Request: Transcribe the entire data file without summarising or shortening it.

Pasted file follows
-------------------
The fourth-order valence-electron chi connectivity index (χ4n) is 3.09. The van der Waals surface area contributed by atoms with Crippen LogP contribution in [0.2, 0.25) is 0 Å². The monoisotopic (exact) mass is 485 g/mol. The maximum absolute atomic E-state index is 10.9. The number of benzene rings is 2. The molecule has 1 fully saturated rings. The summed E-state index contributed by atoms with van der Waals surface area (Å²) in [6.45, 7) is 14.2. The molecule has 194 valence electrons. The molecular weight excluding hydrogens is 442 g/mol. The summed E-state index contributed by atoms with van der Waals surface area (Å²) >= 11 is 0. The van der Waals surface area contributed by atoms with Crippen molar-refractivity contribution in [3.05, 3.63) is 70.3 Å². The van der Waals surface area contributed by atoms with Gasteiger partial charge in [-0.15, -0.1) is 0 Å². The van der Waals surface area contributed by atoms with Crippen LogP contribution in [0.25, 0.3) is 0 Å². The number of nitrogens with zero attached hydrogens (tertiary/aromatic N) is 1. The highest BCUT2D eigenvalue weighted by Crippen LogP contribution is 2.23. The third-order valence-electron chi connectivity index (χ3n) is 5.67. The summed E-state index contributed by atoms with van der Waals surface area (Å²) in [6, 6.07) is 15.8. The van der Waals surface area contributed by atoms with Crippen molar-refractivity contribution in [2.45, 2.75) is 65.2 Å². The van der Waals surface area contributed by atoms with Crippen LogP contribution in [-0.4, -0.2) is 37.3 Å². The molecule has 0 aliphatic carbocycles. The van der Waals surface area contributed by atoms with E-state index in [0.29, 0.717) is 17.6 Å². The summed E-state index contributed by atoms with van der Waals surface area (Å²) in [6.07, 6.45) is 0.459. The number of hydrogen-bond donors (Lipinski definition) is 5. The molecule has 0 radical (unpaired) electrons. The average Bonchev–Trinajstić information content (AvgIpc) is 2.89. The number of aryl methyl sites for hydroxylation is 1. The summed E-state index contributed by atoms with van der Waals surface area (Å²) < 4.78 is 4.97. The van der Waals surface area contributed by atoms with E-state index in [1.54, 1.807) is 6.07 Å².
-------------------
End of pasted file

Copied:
The fourth-order valence-electron chi connectivity index (χ4n) is 3.09. The van der Waals surface area contributed by atoms with Crippen LogP contribution in [0.2, 0.25) is 0 Å². The monoisotopic (exact) mass is 485 g/mol. The maximum absolute atomic E-state index is 10.9. The number of benzene rings is 2. The molecule has 1 fully saturated rings. The summed E-state index contributed by atoms with van der Waals surface area (Å²) in [6.45, 7) is 14.2. The molecule has 194 valence electrons. The molecular weight excluding hydrogens is 442 g/mol. The summed E-state index contributed by atoms with van der Waals surface area (Å²) >= 11 is 0. The van der Waals surface area contributed by atoms with Crippen molar-refractivity contribution in [3.05, 3.63) is 70.3 Å². The van der Waals surface area contributed by atoms with Gasteiger partial charge in [-0.15, -0.1) is 0 Å². The van der Waals surface area contributed by atoms with Crippen LogP contribution in [0.25, 0.3) is 0 Å². The number of nitrogens with zero attached hydrogens (tertiary/aromatic N) is 1. The highest BCUT2D eigenvalue weighted by Crippen LogP contribution is 2.23. The third-order valence-electron chi connectivity index (χ3n) is 5.67. The summed E-state index contributed by atoms with van der Waals surface area (Å²) in [6, 6.07) is 15.8. The van der Waals surface area contributed by atoms with Crippen molar-refractivity contribution in [2.45, 2.75) is 65.2 Å². The van der Waals surface area contributed by atoms with Crippen LogP contribution in [-0.4, -0.2) is 37.3 Å². The molecule has 0 aliphatic carbocycles. The van der Waals surface area contributed by atoms with E-state index in [0.29, 0.717) is 17.6 Å². The summed E-state index contributed by atoms with van der Waals surface area (Å²) in [6.07, 6.45) is 0.459. The number of hydrogen-bond donors (Lipinski definition) is 5. The molecule has 0 radical (unpaired) electrons. The average Bonchev–Trinajstić information content (AvgIpc) is 2.89. The number of aryl methyl sites for hydroxylation is 1. The summed E-state index contributed by atoms with van der Waals surface area (Å²) < 4.78 is 4.97. The van der Waals surface area contributed by atoms with E-state index in [1.54, 1.807) is 6.07 Å².